To do this, or even to carry a whole race to a new rallying-place round a standard planted on the old frontier is the peculiar mission of religious genius.

So Jesus swept down in His might on the old Jewish entrenchments of justice--righteousness

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and carried the banner off bodily to that outpost of love and mercy which struggling souls had reached, indeed, before Him, but which none had yet been strong enough to make the very heart and focus of vitality.

And so every one of us, simply by thinking his own thought, and living his own life to the full, may be answering his brother's cry for God in ways beyond the dreaming of the world. Are Catholic possibilities not richer for the life of Manning, or Protestant for Frances Ridley Havergal?

These things being true, the imagery of all men has its significance for us. The mask is created by our own thought directly, and indirectly through the reaction of custom upon thought. Like all veils, it brings at once vision and

the limiting of vision. Only by realising the full sense of every symbol can we know the whole thought of Humanity about God.


But down with all masks!

The Uncreated Flame itself we

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long for, without symbol or veil or barrier. If we cannot see God and live,--let us then die--what is there to fear? Consume us in primal fire, dissolve us into living ocean, but interpose nothing, no, nor the shadow of anything, between the soul and the divine draught for which it thirsts!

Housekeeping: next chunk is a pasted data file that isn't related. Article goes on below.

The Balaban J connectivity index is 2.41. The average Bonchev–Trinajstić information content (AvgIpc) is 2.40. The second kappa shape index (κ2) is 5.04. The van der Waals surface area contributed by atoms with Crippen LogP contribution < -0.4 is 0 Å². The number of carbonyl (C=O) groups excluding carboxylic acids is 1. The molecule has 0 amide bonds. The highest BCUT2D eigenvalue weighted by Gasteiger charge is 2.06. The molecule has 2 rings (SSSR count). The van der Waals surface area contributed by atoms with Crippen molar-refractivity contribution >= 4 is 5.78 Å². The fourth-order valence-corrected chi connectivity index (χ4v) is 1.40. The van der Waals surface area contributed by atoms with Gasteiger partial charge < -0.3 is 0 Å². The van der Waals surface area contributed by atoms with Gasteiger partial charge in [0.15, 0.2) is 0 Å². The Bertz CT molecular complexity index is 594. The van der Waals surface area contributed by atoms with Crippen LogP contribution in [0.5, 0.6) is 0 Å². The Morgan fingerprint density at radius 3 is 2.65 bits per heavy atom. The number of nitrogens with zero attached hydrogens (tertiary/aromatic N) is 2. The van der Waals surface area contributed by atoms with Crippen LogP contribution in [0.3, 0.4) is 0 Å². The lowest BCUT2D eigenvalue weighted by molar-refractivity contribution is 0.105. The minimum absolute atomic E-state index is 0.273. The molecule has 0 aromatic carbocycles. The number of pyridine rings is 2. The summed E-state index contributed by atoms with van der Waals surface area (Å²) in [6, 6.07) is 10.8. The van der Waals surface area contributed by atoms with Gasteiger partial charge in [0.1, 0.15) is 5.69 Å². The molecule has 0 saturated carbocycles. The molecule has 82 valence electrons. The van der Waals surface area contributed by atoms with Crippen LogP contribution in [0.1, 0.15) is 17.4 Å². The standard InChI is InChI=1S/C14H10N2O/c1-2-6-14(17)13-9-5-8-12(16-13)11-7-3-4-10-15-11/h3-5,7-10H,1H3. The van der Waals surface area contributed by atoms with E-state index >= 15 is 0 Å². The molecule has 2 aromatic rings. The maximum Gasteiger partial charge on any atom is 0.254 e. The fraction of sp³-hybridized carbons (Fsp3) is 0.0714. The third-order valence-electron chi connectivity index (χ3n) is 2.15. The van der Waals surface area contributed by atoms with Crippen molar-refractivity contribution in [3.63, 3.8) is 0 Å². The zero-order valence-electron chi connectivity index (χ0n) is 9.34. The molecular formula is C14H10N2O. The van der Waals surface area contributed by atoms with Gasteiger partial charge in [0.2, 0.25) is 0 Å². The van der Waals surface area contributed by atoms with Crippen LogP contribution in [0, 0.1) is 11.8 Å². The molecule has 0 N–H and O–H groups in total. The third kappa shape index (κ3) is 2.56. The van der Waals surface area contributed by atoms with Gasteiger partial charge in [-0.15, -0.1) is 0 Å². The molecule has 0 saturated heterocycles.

True. Yet for each of us there is a chosen way. We ourselves may still be seeking it, where and when still hidden from our eyes. But deep in our hearts is rooted the assurance that the moment will yet come, the secret signal be exchanged, the mystic name will fall upon our ears, and somewhere, somewhen, somehow, our feet shall pass within the gates of Peace, we shall enter on the road that ends only with the Beatific Vision.

Till then, well says the old Hindu poet of the folk-song to himself:--

"Tulsi, coming into this world,
Seek thou to live with all
For who knows where or in what guise,
The Lord Himself may come to thee?"

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Our daily life creates our symbol of God.

To the Arab of the desert, with his patriarchal customs, the father of the family,--just and calm in his judgments, protector of his kindred, loving to those who played about his knees as babes,--may well stand as the type of all in which men feel security.